Application for review of a decision

Under some Acts of Parliament, VCAT has the power to review – reconsider – decisions made by an original decision maker such as a government agency, a statutory authority or other Administrative decision maker.

This page provides general information and shouldn't be considered as legal advice. Seek legal advice if you're unsure about your legal rights. Be aware that the law can change. 

When making a decision on review, VCAT has all the powers of the original decision-maker and the additional powers outlined in the relevant Act of Parliament and the Victorian Civil and Administrative Tribunal Act 1998.

Unless the relevant Act of Parliament gives us different powers, VCAT can:

  • affirm the original decision, in which case the original decision will stand
  • vary the decision
  • set aside the decision and substitute our own decision
  • set aside the decision and send back the matter for reconsideration by the decision-maker giving directions or recommendations
  • invite the decision-maker to reconsider their decision at any time during the case.

Cases we can't help with

We can’t accept some cases where one party lives in another state or is a Commonwealth government organisation.

Read the decision letter

Usually, the decision-maker sends you a decision letter outlining details of the decision including reasons. The decision letter should tell you if you have the right to apply for a review of the decision at VCAT and the Act that applies. If the decision letter doesn't tell you that you can apply to VCAT, we may not have the power to hear your case. If you don't have a copy of the decision letter request a copy from the decision-maker. We will ask you for it before we process your application.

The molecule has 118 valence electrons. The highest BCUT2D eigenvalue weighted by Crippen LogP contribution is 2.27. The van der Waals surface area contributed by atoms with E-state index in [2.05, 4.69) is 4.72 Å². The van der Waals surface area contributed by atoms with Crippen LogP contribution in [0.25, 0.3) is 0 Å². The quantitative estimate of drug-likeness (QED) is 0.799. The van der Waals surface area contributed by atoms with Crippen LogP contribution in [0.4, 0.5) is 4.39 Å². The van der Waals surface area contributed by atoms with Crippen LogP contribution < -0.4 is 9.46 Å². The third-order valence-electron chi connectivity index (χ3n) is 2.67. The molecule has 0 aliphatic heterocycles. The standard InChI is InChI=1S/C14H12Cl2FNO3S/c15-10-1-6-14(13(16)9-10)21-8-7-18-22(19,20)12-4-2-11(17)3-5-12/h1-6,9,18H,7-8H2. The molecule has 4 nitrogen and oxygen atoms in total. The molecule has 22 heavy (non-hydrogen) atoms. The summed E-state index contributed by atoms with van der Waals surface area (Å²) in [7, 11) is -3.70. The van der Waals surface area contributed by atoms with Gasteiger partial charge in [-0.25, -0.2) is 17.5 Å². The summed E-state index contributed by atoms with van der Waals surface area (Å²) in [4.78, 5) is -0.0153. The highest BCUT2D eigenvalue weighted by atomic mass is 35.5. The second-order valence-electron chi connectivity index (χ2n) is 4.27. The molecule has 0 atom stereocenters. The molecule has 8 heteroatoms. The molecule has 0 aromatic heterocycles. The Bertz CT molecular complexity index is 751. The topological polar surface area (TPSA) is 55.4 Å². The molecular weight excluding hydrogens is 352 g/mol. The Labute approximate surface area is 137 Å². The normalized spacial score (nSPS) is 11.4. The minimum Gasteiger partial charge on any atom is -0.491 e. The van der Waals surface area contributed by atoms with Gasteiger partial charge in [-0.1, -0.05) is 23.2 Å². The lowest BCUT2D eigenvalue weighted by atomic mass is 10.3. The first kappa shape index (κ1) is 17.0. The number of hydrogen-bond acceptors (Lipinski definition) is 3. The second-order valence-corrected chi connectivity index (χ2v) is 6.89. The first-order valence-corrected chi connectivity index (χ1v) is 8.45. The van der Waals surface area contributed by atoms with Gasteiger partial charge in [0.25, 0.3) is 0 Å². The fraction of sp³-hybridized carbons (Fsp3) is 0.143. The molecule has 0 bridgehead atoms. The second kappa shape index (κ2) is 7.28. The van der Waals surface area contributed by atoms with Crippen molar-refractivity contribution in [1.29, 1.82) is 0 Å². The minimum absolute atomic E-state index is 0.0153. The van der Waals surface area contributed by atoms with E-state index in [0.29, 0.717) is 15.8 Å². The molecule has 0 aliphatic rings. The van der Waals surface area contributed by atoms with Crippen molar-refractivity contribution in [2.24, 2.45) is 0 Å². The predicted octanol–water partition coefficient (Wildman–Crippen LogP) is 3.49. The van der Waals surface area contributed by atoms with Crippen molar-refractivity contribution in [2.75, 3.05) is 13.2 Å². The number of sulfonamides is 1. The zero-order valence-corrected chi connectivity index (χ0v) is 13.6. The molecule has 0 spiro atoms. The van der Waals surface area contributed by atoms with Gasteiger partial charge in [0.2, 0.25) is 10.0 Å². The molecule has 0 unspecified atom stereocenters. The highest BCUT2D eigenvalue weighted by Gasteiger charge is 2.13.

Time limits

    For most applications for review of a decision, there are time limits. Carefully check the time limit on your decision letter.

    Name the Act in your application

    When you complete the application for review form include the name of the relevant Act.

    Commonly used Legislation

    Applications are most commonly made under:

    Legislation that applies to this case type

    Putting the original decision on hold

    Applying for a review does not put the original decision on hold. In most cases, the original decision stands until we make a decision. In some cases, we can make a stay order, which is an order that places the original decision on hold. If you want the original decision put on hold, you must ask for this by indicating you want a ‘stay’ on the application form and briefly explaining why you're seeking a stay.


    We can explain the application process and what the form is asking you for. Contact us to get support.

    We can't give you legal advice. This means we can't tell you what to write in your application or recommend how to get the outcome you want.

    Seek legal help if you're unsure about your options or need advice about your claim.

    Make an application

    You may have to pay a fee to apply to VCAT to review a decision. Learn more about fees or apply for fee relief.

    Print-friendly application form

    Do I need a lawyer or professional representative?

    You don't need to have legal or other professional representation to appear at VCAT. If you want to be represented by a lawyer or a professional advocate, usually you must ask for VCAT's permission.

    Be aware that the regulatory body in most cases uses legal representation.

    Find legal services that may be able to assist you

    Access and privacy

    VCAT hearings and files are usually public.

    VCAT has limited authority to restrict who can access cases and files but, in certain circumstances, you can apply for confidentiality.